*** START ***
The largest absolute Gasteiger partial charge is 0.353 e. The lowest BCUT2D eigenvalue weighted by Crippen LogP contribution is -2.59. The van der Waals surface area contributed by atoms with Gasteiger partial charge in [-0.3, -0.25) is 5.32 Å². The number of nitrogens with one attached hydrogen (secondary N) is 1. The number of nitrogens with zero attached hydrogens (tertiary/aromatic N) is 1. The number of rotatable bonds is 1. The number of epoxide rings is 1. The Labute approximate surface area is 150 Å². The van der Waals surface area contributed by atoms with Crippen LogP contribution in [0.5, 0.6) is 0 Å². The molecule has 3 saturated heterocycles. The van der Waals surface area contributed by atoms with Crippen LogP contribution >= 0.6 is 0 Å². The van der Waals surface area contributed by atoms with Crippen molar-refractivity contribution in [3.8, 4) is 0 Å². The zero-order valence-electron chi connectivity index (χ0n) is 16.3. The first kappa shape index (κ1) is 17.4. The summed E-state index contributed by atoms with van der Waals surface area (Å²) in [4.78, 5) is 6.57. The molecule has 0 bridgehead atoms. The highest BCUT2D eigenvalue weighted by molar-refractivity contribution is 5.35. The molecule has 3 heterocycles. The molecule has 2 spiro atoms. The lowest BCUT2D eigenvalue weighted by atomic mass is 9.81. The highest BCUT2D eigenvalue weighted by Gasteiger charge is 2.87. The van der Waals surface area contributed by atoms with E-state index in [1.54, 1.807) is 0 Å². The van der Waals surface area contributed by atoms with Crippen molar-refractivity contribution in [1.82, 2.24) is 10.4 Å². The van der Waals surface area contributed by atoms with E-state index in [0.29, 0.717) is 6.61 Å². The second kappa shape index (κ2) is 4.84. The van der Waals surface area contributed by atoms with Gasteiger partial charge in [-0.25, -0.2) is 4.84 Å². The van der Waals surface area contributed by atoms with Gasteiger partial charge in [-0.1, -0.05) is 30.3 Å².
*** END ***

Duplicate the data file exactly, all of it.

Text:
The largest absolute Gasteiger partial charge is 0.353 e. The lowest BCUT2D eigenvalue weighted by Crippen LogP contribution is -2.59. The van der Waals surface area contributed by atoms with Gasteiger partial charge in [-0.3, -0.25) is 5.32 Å². The number of nitrogens with one attached hydrogen (secondary N) is 1. The number of nitrogens with zero attached hydrogens (tertiary/aromatic N) is 1. The number of rotatable bonds is 1. The number of epoxide rings is 1. The Labute approximate surface area is 150 Å². The van der Waals surface area contributed by atoms with Crippen LogP contribution in [0.5, 0.6) is 0 Å². The molecule has 3 saturated heterocycles. The van der Waals surface area contributed by atoms with Crippen LogP contribution >= 0.6 is 0 Å². The van der Waals surface area contributed by atoms with Crippen molar-refractivity contribution in [3.8, 4) is 0 Å². The zero-order valence-electron chi connectivity index (χ0n) is 16.3. The first kappa shape index (κ1) is 17.4. The summed E-state index contributed by atoms with van der Waals surface area (Å²) in [4.78, 5) is 6.57. The molecule has 0 bridgehead atoms. The highest BCUT2D eigenvalue weighted by molar-refractivity contribution is 5.35. The molecule has 3 heterocycles. The molecule has 2 spiro atoms. The lowest BCUT2D eigenvalue weighted by atomic mass is 9.81. The highest BCUT2D eigenvalue weighted by Gasteiger charge is 2.87. The van der Waals surface area contributed by atoms with E-state index in [1.54, 1.807) is 0 Å². The van der Waals surface area contributed by atoms with Crippen molar-refractivity contribution in [1.82, 2.24) is 10.4 Å². The van der Waals surface area contributed by atoms with E-state index in [0.29, 0.717) is 6.61 Å². The second kappa shape index (κ2) is 4.84. The van der Waals surface area contributed by atoms with Gasteiger partial charge in [-0.25, -0.2) is 4.84 Å². The van der Waals surface area contributed by atoms with Gasteiger partial charge in [-0.1, -0.05) is 30.3 Å².